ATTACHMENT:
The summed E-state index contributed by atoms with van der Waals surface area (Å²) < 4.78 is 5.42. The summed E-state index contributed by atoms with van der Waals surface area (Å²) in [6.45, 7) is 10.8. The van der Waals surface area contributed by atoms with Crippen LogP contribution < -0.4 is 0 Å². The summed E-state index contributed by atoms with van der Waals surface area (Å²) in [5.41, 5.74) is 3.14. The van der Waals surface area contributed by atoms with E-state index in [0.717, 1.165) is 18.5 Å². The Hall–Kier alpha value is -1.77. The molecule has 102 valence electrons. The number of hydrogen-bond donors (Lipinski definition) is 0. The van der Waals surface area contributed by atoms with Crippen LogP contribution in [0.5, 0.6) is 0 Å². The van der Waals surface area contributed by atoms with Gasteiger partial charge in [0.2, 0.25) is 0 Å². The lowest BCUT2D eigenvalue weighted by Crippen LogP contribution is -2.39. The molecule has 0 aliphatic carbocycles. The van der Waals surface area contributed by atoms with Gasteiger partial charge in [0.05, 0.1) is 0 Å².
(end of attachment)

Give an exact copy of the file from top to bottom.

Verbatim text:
The summed E-state index contributed by atoms with van der Waals surface area (Å²) < 4.78 is 5.42. The summed E-state index contributed by atoms with van der Waals surface area (Å²) in [6.45, 7) is 10.8. The van der Waals surface area contributed by atoms with Crippen LogP contribution < -0.4 is 0 Å². The summed E-state index contributed by atoms with van der Waals surface area (Å²) in [5.41, 5.74) is 3.14. The van der Waals surface area contributed by atoms with E-state index in [0.717, 1.165) is 18.5 Å². The Hall–Kier alpha value is -1.77. The molecule has 102 valence electrons. The number of hydrogen-bond donors (Lipinski definition) is 0. The van der Waals surface area contributed by atoms with Crippen LogP contribution in [0.5, 0.6) is 0 Å². The van der Waals surface area contributed by atoms with Gasteiger partial charge in [0.2, 0.25) is 0 Å². The lowest BCUT2D eigenvalue weighted by Crippen LogP contribution is -2.39. The molecule has 0 aliphatic carbocycles. The van der Waals surface area contributed by atoms with Gasteiger partial charge in [0.05, 0.1) is 0 Å².